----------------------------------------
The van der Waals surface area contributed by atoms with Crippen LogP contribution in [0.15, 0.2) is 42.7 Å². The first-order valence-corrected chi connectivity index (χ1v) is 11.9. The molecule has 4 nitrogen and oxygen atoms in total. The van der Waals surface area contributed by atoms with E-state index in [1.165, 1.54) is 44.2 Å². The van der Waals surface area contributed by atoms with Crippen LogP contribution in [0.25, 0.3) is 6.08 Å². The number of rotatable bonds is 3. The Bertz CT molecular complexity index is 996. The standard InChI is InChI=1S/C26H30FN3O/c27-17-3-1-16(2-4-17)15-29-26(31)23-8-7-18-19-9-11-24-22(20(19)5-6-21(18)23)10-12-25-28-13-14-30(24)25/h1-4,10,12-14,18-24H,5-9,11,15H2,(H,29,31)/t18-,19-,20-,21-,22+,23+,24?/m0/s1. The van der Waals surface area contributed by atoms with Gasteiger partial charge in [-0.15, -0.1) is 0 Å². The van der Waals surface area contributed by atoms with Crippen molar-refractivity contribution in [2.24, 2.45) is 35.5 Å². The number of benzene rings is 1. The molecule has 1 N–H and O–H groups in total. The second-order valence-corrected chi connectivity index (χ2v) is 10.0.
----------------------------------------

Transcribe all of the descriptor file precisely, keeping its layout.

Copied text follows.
The van der Waals surface area contributed by atoms with Crippen LogP contribution in [0.15, 0.2) is 42.7 Å². The first-order valence-corrected chi connectivity index (χ1v) is 11.9. The molecule has 4 nitrogen and oxygen atoms in total. The van der Waals surface area contributed by atoms with E-state index in [1.165, 1.54) is 44.2 Å². The van der Waals surface area contributed by atoms with Crippen LogP contribution in [0.25, 0.3) is 6.08 Å². The number of rotatable bonds is 3. The Bertz CT molecular complexity index is 996. The standard InChI is InChI=1S/C26H30FN3O/c27-17-3-1-16(2-4-17)15-29-26(31)23-8-7-18-19-9-11-24-22(20(19)5-6-21(18)23)10-12-25-28-13-14-30(24)25/h1-4,10,12-14,18-24H,5-9,11,15H2,(H,29,31)/t18-,19-,20-,21-,22+,23+,24?/m0/s1. The van der Waals surface area contributed by atoms with Gasteiger partial charge in [-0.15, -0.1) is 0 Å². The van der Waals surface area contributed by atoms with Crippen molar-refractivity contribution in [2.24, 2.45) is 35.5 Å². The number of benzene rings is 1. The molecule has 1 N–H and O–H groups in total. The second-order valence-corrected chi connectivity index (χ2v) is 10.0.